Cultural Rewind: Murdoch’s Monopoly on Media

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Words | Elizabeth Laughton

Grapeshot is not affiliated with News Corp Australia or any other Murdoch-owned media networks. 

Who the hell is Murdoch and why does he matter?  

Rupert Murdoch is at the head of an international media empire. He’s the same age as Prince Phillip, so well out of silver fox territory. The only thing going for him is that he owns a huge chunk of the media we consume every day. 

So, how does one old guy who isn’t a silver fox own said chunk? 

Murdoch’s imperial rule over our news is secured under his company News Corp Australia, among other big names like 21st Century Fox. Under these companies, he owns various news outlets. In Australia, these include The Australian, The Daily Telegraph, The Courier-Mail, and Cumberland-Courier Newspapers (an organisation that prints twenty-three local papers like The Hornsby Advocate). In the United States, he owns The New York Post and The Wall Street Journal. This is a super condensed list. 

Some may ask: ‘So? What about it?’. Some may also say that my tinfoil hat suits me well, and to that I say, ‘Why thank you, yes it does. But also, no one person or company should own such a large portion of media outlets’. 

Media is an influential mechanism in helping people participate in and make sense of their world. We use it to understand politics, which social group said what, and of course, when to stock up on toilet paper. 

When someone has unchecked ownership of this technology, they control what we see and what we know. They can spam us with selective reporting on what they want us to pay attention to, or deprive us of the stories we could find useful in developing opinions about the world.

And it’s Murdoch’s significant ownership of the press allows him to do precisely that. This dynamic is damaging to the core institution of the free press. It’s nefarious to control what someone knows and incapacitate them from acting on informed opinions and beliefs they were prevented from even having in the first place.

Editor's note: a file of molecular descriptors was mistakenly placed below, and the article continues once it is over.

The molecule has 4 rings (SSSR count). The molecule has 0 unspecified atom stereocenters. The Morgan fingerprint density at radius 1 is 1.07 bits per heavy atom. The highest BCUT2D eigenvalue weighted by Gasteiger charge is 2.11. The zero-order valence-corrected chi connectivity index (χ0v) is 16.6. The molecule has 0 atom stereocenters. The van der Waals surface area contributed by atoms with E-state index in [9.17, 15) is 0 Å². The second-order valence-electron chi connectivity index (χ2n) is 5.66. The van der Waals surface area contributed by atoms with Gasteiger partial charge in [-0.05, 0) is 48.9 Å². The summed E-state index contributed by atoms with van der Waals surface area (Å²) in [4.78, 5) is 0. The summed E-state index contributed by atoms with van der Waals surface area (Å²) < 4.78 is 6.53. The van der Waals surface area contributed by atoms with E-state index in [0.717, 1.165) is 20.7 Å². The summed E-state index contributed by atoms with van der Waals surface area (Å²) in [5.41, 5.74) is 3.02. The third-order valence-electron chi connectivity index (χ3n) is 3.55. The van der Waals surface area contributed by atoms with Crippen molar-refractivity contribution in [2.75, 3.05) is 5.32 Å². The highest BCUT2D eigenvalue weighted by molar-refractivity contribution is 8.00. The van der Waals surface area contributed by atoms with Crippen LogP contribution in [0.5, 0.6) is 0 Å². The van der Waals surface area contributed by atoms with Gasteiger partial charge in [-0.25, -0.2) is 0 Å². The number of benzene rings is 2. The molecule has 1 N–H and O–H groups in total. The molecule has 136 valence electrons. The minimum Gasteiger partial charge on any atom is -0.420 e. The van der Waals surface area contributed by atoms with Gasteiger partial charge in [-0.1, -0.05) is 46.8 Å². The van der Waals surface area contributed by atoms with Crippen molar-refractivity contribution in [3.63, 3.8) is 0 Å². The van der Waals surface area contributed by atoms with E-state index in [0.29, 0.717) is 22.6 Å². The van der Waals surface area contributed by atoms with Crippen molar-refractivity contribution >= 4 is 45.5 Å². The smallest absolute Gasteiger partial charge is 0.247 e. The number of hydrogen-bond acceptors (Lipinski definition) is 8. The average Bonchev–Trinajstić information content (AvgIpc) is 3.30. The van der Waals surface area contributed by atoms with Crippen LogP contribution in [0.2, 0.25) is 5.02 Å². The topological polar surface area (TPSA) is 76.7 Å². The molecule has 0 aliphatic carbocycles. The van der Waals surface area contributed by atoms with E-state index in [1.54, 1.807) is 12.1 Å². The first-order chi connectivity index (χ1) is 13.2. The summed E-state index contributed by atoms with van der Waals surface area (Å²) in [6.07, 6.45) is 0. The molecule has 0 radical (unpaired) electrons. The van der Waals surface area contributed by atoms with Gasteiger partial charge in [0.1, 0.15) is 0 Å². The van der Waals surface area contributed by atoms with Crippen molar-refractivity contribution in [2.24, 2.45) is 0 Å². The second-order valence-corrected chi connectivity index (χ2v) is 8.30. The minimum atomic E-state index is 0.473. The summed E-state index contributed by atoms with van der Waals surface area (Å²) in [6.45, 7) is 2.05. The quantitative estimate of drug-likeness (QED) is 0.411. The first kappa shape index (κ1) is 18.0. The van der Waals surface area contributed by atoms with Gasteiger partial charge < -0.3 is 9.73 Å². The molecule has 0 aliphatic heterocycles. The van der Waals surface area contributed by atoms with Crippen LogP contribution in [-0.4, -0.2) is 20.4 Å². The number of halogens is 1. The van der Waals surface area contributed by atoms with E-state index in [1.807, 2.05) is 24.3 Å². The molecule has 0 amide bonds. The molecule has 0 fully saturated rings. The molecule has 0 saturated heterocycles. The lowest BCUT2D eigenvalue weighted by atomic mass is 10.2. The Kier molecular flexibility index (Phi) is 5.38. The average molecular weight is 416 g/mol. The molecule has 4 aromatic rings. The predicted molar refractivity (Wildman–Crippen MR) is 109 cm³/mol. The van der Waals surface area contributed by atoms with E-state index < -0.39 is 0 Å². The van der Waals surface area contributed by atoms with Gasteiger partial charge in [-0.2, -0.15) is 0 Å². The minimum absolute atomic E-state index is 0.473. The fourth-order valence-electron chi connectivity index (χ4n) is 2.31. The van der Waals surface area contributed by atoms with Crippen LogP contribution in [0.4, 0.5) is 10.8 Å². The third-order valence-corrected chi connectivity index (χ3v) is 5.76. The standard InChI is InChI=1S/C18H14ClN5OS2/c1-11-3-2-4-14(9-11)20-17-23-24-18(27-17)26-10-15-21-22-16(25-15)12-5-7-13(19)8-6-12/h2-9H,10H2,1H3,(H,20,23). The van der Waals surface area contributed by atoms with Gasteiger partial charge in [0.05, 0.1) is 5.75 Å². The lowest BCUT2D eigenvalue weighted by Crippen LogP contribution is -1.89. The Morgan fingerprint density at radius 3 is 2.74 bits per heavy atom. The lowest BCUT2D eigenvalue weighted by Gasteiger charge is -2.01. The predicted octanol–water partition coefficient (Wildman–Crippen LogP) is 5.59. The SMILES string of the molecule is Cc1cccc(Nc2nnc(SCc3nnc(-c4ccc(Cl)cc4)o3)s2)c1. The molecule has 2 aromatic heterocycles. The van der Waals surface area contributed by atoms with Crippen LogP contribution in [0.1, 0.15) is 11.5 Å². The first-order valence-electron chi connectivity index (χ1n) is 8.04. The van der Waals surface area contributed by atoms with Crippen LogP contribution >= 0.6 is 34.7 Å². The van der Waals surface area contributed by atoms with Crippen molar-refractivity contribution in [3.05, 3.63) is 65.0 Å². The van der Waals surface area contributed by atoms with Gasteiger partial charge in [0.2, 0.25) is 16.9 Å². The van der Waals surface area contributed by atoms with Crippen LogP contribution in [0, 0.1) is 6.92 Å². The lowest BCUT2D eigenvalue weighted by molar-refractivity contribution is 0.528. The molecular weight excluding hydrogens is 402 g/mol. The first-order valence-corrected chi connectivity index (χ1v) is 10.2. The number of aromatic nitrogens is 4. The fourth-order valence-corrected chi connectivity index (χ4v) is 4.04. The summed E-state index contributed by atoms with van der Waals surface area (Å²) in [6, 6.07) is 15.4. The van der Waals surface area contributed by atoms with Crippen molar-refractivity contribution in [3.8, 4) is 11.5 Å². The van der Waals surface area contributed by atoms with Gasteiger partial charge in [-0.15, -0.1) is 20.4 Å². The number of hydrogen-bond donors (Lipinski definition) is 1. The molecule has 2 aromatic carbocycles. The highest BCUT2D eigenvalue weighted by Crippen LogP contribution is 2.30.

Murdoch’s a pretty conservative guy, given that conservative and capitalist ideologies prop up his empire. You know, all that free market stuff that says competition in the market is a good thing and monopolies are negative for consumers. 

So, it’s no surprise that he wants to keep things cool and conservative in Australia. That’s why we’re always getting blow by blow accounts of royal family drama from ‘reputable’ papers like The Australian and The Daily Telegraph. We’re being placated by nostalgic stories of monarchy to keep us from focusing on our leaders. 

That is, until Murdoch wants us to focus on our leaders. Kevin ’07 has publicly called Murdoch out for selectively reporting on his prime ministership to undermine his policies and encourage public dissent. For him, News Corp is “a cancer on democracy” because of how it uses selective reporting on government figures to warp public opinion – at Murdoch’s whim. 

But Murdoch’s whim isn’t exclusively applied to Labor leaders. He sure as hell didn’t like Malcolm Turnbull (wasn’t conservative enough, I’m guessing). 

Days before Turnbull was dumped by the Liberal-National Party in 2018, Murdoch had flown to Australia to look after affairs at News Corp. The Australian Financial Review and the ABC have both reported that during his trip, he told Kerry Stokes, fellow media mogul, that Turnbull’s time was up. In mere days, Murdoch owned media unleashed a torrent of bad press about Turnbull. And easy as that – a leadership spill occurred. 

If you’re still not convinced that Murdoch is warping public opinion, consider the longevity of his rule. Twenty-five years ago, a TV critic from The Washington Post compared Murdoch to “some sort of monster in a science fiction movie, The Blob or something… you keep waiting for somebody to sort of shape him up and push him back in, but it doesn’t happen”. 

In 2020, Murdoch’s sludgy-self continues to rule unchecked. He’s wiggled his way out of police, hacking, bribery and corruption scandals of all kinds. His new outlets simply didn’t report bad press about them. For one man’s empire to last for so long unscathed, despite all his wrongdoing, there has to be manipulation present.  

Feel free to disagree and engage with whatever media you want. I have literally no obligation to feed you this information and make you agree with me. But I find it pretty hard to have faith in Murdoch’s management of Australian media. I, unlike Murdoch, want you to be able to decide for yourself. 

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